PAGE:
Semi-Daily Journal Archive

The Blogspot archive of the weblog of J. Bradford DeLong, Professor of Economics and Chair of the PEIS major at U.C. Berkeley, a Research Associate of the National Bureau of Economic Research, and former Deputy Assistant Secretary of the U.S. Treasury.

Friday, November 17, 2006

The Priority of Budget Balance...

Daniel Gross is puzzled:

Daniel Gross: November 12, 2006 - November 18, 2006 Archives: ALAN MURRAY ON DRUGS: In the Wall Street Journal today, Alan Murray writes a strange column. He acknowledges that the drug industry, abetted by Republicans in Congress, corruptly influenced the Medicare prescription drug bill in favor of Big Pharma.

The most conspicuous example of overreach was a line inserted in the Medicare Modernization Act of 2003 that prohibited the U.S. government from negotiating prices directly with drug companies. That prohibition was unnecessary; the law created a structure in which private insurers and health plans did the negotiating on the government's behalf.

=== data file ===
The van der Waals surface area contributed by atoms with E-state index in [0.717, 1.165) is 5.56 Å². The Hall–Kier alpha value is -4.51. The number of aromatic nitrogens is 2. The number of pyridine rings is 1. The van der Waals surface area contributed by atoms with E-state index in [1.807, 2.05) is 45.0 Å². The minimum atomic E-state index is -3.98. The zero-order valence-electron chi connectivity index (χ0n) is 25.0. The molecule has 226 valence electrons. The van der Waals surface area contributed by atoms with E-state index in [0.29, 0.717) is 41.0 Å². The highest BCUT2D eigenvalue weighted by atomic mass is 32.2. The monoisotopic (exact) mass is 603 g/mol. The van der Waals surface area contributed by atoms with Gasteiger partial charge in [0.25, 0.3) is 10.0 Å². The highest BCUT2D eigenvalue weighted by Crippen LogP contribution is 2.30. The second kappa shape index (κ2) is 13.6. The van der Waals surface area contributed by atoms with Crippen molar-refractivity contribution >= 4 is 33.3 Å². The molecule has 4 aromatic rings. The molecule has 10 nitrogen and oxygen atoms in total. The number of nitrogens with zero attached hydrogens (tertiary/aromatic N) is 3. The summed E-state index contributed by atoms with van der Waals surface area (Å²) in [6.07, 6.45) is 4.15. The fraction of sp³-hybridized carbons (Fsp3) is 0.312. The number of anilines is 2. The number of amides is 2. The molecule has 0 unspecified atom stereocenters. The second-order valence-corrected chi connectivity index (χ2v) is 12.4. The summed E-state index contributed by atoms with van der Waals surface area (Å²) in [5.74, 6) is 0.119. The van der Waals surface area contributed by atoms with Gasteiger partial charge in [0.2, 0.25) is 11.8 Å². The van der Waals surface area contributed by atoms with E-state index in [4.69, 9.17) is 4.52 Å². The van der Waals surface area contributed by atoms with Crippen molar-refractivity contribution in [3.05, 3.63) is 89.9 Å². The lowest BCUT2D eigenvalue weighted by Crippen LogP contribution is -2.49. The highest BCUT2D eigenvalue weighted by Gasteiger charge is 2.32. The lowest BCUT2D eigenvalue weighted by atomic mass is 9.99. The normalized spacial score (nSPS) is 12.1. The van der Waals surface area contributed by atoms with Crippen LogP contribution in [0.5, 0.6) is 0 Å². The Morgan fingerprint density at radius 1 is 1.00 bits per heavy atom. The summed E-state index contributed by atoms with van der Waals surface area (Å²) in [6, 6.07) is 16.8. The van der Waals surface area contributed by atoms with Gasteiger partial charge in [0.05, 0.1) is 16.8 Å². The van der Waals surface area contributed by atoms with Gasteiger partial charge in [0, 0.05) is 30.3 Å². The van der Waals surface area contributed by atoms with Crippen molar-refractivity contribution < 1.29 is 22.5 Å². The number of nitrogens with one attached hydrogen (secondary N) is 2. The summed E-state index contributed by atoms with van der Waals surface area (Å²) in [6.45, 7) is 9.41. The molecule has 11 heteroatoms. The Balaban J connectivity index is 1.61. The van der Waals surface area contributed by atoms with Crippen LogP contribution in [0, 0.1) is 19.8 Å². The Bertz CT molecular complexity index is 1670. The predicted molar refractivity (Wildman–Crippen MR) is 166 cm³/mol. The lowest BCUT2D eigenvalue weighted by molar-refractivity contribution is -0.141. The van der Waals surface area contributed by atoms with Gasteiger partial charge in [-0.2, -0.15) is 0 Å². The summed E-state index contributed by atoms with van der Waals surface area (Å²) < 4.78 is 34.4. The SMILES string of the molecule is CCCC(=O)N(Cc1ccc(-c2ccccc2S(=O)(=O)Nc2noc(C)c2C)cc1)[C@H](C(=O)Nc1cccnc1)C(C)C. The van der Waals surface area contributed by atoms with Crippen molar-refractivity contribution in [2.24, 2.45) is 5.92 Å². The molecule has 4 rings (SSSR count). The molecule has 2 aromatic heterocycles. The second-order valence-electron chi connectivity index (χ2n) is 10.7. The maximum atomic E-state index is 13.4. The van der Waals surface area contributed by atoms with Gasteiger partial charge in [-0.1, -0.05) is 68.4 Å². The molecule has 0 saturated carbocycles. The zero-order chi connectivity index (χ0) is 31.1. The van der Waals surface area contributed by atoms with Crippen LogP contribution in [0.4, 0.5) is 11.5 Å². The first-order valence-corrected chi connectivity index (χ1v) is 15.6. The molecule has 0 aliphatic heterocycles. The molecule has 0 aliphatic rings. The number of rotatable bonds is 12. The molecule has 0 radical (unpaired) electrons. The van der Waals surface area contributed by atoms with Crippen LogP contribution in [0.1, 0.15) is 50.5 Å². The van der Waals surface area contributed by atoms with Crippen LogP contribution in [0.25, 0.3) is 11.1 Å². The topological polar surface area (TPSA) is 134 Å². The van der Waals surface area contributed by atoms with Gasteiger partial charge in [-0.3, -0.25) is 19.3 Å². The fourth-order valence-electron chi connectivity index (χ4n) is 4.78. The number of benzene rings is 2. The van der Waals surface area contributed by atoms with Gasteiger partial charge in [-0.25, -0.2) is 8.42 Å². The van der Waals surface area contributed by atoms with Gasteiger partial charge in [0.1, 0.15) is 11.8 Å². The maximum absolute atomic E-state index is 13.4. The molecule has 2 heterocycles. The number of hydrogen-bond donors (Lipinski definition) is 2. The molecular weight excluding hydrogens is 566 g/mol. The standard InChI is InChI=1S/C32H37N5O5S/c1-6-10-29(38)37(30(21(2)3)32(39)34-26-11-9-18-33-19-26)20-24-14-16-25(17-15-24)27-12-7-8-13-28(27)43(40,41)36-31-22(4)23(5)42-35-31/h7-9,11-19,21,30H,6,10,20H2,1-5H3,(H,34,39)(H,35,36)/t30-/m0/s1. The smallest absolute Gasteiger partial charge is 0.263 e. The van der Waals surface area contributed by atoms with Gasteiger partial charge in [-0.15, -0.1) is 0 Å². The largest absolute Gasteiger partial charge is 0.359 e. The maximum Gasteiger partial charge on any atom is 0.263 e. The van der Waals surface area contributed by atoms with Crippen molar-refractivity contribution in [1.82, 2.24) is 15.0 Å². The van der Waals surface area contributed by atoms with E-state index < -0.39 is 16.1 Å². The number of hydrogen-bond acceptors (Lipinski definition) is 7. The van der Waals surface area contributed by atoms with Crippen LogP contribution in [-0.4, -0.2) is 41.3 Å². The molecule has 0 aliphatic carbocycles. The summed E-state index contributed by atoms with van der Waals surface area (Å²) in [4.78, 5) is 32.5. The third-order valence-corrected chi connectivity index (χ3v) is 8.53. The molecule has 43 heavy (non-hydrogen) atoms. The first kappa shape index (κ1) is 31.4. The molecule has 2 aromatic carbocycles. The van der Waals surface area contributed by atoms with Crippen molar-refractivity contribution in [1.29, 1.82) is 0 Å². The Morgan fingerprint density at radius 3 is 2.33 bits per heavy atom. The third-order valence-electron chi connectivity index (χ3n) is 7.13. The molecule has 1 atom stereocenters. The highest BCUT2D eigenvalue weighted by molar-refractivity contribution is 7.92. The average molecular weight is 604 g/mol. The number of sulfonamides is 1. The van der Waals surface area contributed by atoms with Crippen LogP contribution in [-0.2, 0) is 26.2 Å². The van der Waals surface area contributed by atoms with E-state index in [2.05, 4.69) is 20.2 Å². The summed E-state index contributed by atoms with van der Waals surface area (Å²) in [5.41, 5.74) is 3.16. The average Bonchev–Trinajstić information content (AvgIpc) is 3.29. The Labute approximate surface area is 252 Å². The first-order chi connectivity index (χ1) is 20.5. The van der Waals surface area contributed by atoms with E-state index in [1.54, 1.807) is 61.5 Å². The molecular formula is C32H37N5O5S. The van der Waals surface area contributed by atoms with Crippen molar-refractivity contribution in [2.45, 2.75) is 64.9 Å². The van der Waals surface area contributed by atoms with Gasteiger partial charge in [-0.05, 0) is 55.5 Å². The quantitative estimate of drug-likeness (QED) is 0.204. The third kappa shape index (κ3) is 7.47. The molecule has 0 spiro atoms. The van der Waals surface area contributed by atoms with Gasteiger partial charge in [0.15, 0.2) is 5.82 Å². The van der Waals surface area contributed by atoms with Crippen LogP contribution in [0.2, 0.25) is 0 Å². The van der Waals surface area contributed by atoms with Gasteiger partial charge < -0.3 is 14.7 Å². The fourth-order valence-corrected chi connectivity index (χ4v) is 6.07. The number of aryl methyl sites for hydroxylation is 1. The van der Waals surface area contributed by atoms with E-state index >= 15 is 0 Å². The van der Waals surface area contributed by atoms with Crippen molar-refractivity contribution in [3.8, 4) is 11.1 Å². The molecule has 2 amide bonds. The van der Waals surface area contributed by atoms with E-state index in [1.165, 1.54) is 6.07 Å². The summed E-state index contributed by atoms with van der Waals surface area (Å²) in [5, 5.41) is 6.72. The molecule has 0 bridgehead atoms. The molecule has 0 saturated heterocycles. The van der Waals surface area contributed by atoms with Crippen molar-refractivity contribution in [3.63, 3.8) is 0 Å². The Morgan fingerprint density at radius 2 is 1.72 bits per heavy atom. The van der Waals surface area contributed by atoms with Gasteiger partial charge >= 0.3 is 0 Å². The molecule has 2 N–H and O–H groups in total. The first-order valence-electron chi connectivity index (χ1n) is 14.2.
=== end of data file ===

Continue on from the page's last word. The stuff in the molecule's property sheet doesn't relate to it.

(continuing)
But someone allied with the drug industry -- it's still a little unclear who -- insisted on making the implicit explicit, and in the process, created a campaign issue for Democrats.

But he doesn't think anything should be done about it.

As a result, the industry's big bet has now gone bad. Allowing the government to negotiate prices directly with drug companies has become Democratic dogma. And a few moderate Republicans are toeing the line as well.

That doesn't make it a good idea.

Truth is, drug companies can't really "negotiate" with the government, any more than a backwoods hiker can negotiate with a 900-pound grizzly bear.

With a market share of about 46%, the government would set drug prices, not negotiate them, and then establish "formularies" telling seniors which drugs they could use and which ones they couldn't. Would that make seniors feel better off? I doubt it.

For someone who frets a lot about the deficit, and about the need to cut entitlement benefits, this is a very strange argument indeed.

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